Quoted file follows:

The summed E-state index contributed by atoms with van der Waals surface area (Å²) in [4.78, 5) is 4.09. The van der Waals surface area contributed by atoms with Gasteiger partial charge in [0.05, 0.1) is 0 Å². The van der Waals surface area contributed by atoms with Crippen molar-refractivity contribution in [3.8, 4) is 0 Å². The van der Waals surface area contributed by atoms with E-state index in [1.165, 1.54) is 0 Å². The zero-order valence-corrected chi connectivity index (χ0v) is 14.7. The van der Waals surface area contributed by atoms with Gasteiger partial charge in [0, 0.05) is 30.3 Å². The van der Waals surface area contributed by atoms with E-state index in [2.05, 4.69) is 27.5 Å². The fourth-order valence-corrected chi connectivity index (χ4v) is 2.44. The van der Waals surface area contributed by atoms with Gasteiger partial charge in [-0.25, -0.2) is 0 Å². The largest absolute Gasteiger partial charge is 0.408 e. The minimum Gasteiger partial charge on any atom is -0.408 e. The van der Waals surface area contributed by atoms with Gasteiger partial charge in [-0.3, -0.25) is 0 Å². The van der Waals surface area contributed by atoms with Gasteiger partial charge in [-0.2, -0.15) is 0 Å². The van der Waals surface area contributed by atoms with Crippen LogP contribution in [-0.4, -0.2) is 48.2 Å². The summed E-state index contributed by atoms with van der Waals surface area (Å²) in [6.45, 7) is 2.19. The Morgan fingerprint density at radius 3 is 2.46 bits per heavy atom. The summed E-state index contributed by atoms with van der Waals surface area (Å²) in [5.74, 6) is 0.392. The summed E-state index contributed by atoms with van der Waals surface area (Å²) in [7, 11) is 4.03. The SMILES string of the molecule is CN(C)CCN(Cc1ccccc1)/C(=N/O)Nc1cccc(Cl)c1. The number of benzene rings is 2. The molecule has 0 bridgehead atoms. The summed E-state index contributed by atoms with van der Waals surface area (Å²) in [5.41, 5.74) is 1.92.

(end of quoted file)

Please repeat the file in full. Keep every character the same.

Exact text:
The summed E-state index contributed by atoms with van der Waals surface area (Å²) in [4.78, 5) is 4.09. The van der Waals surface area contributed by atoms with Gasteiger partial charge in [0.05, 0.1) is 0 Å². The van der Waals surface area contributed by atoms with Crippen molar-refractivity contribution in [3.8, 4) is 0 Å². The van der Waals surface area contributed by atoms with E-state index in [1.165, 1.54) is 0 Å². The zero-order valence-corrected chi connectivity index (χ0v) is 14.7. The van der Waals surface area contributed by atoms with Gasteiger partial charge in [0, 0.05) is 30.3 Å². The van der Waals surface area contributed by atoms with E-state index in [2.05, 4.69) is 27.5 Å². The fourth-order valence-corrected chi connectivity index (χ4v) is 2.44. The van der Waals surface area contributed by atoms with Gasteiger partial charge in [-0.25, -0.2) is 0 Å². The largest absolute Gasteiger partial charge is 0.408 e. The minimum Gasteiger partial charge on any atom is -0.408 e. The van der Waals surface area contributed by atoms with Gasteiger partial charge in [-0.3, -0.25) is 0 Å². The van der Waals surface area contributed by atoms with Gasteiger partial charge in [-0.2, -0.15) is 0 Å². The van der Waals surface area contributed by atoms with Crippen LogP contribution in [-0.4, -0.2) is 48.2 Å². The summed E-state index contributed by atoms with van der Waals surface area (Å²) in [6.45, 7) is 2.19. The Morgan fingerprint density at radius 3 is 2.46 bits per heavy atom. The summed E-state index contributed by atoms with van der Waals surface area (Å²) in [5.74, 6) is 0.392. The summed E-state index contributed by atoms with van der Waals surface area (Å²) in [7, 11) is 4.03. The SMILES string of the molecule is CN(C)CCN(Cc1ccccc1)/C(=N/O)Nc1cccc(Cl)c1. The number of benzene rings is 2. The molecule has 0 bridgehead atoms. The summed E-state index contributed by atoms with van der Waals surface area (Å²) in [5.41, 5.74) is 1.92.